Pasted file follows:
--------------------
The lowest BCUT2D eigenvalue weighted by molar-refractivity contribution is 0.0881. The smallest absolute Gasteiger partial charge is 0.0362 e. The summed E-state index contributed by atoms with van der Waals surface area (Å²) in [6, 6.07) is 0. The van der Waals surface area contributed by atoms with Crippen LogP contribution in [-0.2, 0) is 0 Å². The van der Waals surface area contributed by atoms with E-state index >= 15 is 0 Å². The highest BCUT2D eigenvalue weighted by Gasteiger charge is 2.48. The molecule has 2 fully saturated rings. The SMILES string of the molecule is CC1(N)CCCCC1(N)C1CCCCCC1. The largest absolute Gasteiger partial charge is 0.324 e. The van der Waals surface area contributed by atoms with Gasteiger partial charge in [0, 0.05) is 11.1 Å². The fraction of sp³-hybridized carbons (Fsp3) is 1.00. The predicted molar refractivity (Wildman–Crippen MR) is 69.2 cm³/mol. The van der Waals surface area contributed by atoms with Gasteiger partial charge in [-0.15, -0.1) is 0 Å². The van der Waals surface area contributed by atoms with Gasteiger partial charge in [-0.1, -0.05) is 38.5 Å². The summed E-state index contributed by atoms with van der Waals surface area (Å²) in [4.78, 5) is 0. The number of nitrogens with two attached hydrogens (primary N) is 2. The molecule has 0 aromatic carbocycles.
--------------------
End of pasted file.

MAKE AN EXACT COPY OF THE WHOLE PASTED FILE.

The lowest BCUT2D eigenvalue weighted by molar-refractivity contribution is 0.0881. The smallest absolute Gasteiger partial charge is 0.0362 e. The summed E-state index contributed by atoms with van der Waals surface area (Å²) in [6, 6.07) is 0. The van der Waals surface area contributed by atoms with Crippen LogP contribution in [-0.2, 0) is 0 Å². The van der Waals surface area contributed by atoms with E-state index >= 15 is 0 Å². The highest BCUT2D eigenvalue weighted by Gasteiger charge is 2.48. The molecule has 2 fully saturated rings. The SMILES string of the molecule is CC1(N)CCCCC1(N)C1CCCCCC1. The largest absolute Gasteiger partial charge is 0.324 e. The van der Waals surface area contributed by atoms with Gasteiger partial charge in [0, 0.05) is 11.1 Å². The fraction of sp³-hybridized carbons (Fsp3) is 1.00. The predicted molar refractivity (Wildman–Crippen MR) is 69.2 cm³/mol. The van der Waals surface area contributed by atoms with Gasteiger partial charge in [-0.15, -0.1) is 0 Å². The van der Waals surface area contributed by atoms with Gasteiger partial charge in [-0.1, -0.05) is 38.5 Å². The summed E-state index contributed by atoms with van der Waals surface area (Å²) in [4.78, 5) is 0. The number of nitrogens with two attached hydrogens (primary N) is 2. The molecule has 0 aromatic carbocycles.